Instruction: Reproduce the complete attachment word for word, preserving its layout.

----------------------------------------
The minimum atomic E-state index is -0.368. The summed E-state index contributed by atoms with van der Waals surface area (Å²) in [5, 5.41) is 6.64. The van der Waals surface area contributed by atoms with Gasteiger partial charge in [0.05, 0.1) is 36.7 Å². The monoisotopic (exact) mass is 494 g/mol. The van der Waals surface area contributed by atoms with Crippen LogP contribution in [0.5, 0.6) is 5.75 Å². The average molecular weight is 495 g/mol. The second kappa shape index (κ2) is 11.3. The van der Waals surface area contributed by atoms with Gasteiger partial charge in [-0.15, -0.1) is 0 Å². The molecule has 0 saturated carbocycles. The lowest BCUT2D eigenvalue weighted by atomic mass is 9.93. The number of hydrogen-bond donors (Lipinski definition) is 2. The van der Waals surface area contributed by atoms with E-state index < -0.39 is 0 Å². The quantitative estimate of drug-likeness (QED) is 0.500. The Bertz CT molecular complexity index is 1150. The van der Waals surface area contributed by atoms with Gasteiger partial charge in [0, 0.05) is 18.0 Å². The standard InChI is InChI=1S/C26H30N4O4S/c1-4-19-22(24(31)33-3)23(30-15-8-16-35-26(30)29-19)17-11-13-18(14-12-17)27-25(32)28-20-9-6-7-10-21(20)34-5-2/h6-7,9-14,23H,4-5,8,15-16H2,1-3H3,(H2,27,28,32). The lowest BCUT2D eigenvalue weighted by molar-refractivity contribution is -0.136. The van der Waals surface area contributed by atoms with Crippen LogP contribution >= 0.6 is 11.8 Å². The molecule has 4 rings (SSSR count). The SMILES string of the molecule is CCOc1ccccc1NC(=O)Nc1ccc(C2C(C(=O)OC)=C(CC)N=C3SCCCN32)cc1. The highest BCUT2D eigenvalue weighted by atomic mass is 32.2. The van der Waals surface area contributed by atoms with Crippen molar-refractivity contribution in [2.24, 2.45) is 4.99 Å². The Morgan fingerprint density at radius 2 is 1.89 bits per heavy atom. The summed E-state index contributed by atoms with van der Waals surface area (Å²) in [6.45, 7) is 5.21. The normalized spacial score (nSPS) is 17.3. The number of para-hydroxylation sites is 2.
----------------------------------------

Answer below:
The minimum atomic E-state index is -0.368. The summed E-state index contributed by atoms with van der Waals surface area (Å²) in [5, 5.41) is 6.64. The van der Waals surface area contributed by atoms with Gasteiger partial charge in [0.05, 0.1) is 36.7 Å². The monoisotopic (exact) mass is 494 g/mol. The van der Waals surface area contributed by atoms with Crippen LogP contribution in [0.5, 0.6) is 5.75 Å². The average molecular weight is 495 g/mol. The second kappa shape index (κ2) is 11.3. The van der Waals surface area contributed by atoms with Gasteiger partial charge in [-0.15, -0.1) is 0 Å². The molecule has 0 saturated carbocycles. The lowest BCUT2D eigenvalue weighted by atomic mass is 9.93. The number of hydrogen-bond donors (Lipinski definition) is 2. The van der Waals surface area contributed by atoms with E-state index < -0.39 is 0 Å². The quantitative estimate of drug-likeness (QED) is 0.500. The Bertz CT molecular complexity index is 1150. The van der Waals surface area contributed by atoms with Gasteiger partial charge in [0, 0.05) is 18.0 Å². The standard InChI is InChI=1S/C26H30N4O4S/c1-4-19-22(24(31)33-3)23(30-15-8-16-35-26(30)29-19)17-11-13-18(14-12-17)27-25(32)28-20-9-6-7-10-21(20)34-5-2/h6-7,9-14,23H,4-5,8,15-16H2,1-3H3,(H2,27,28,32). The lowest BCUT2D eigenvalue weighted by molar-refractivity contribution is -0.136. The van der Waals surface area contributed by atoms with Crippen LogP contribution >= 0.6 is 11.8 Å². The molecule has 4 rings (SSSR count). The SMILES string of the molecule is CCOc1ccccc1NC(=O)Nc1ccc(C2C(C(=O)OC)=C(CC)N=C3SCCCN32)cc1. The highest BCUT2D eigenvalue weighted by atomic mass is 32.2. The van der Waals surface area contributed by atoms with Crippen molar-refractivity contribution in [2.24, 2.45) is 4.99 Å². The Morgan fingerprint density at radius 2 is 1.89 bits per heavy atom. The summed E-state index contributed by atoms with van der Waals surface area (Å²) in [6.45, 7) is 5.21. The normalized spacial score (nSPS) is 17.3. The number of para-hydroxylation sites is 2.